skinned with 99 cents

a haibun for mother

& we trail each other’s spit through the grazed floors, calluses scorching on the pits of our feet. my mouth lays itself on each redneck snapper, tongue open in bidding sky as if each letter of my country is spilling from my thinning cheekbones, pinyin forgotten like the lingering rust at the back of my throat. perhaps each bone we carry remains caved in the hollow of our veins & to us, it is called kōngxū, but to them it is only sickness, a cancer contagious to the raw meat of their wrists. watch: as they burn our manuscripts & unstopper each hole in our bodies until they carcass like pouring paper. we become a toy to the white man that carves americanized name into our lips, bulbous & throbbing as long as they learn to call it exotic. lay down your hair, měirén, & give me a kiss. i am only princess when my hair is fisted in their palms. you, a mother who learns to skin the back of her throat to give them another makeshift palm. & we, who scrape the back of our throats to survive.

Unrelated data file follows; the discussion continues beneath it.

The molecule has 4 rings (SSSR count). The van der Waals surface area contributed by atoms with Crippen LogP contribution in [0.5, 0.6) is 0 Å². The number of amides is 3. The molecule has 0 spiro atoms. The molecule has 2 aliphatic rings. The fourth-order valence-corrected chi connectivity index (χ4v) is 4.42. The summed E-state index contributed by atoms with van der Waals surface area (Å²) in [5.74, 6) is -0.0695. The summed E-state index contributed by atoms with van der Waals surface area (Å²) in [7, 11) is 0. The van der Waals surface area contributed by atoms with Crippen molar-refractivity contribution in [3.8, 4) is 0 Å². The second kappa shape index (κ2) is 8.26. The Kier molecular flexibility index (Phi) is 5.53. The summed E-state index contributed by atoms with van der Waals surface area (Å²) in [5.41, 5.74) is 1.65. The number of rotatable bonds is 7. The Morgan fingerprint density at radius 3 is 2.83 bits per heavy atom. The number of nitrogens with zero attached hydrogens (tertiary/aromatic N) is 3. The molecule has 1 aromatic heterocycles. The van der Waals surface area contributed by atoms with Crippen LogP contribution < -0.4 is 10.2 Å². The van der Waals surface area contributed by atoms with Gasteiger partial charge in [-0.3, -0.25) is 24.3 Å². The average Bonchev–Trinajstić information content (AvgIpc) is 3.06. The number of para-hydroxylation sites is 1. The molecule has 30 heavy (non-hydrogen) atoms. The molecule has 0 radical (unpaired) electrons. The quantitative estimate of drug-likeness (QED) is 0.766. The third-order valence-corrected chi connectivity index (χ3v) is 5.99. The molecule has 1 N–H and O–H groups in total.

translations // kōngxū – emptiness / měirén – beautiful woman

Vivian Huang is a sixteen-year-old poet from Irvine, California. Her poetry is published or forthcoming in The Lumiere Review, Paper Crane Journal, Ice Lolly Review, Cathartic Youth Literary Magazine and elsewhere. She is the Editor-in-Chief at The Cloudscent Journal, and edits for The Lunar Journal and Crossroads Literary Magazine.

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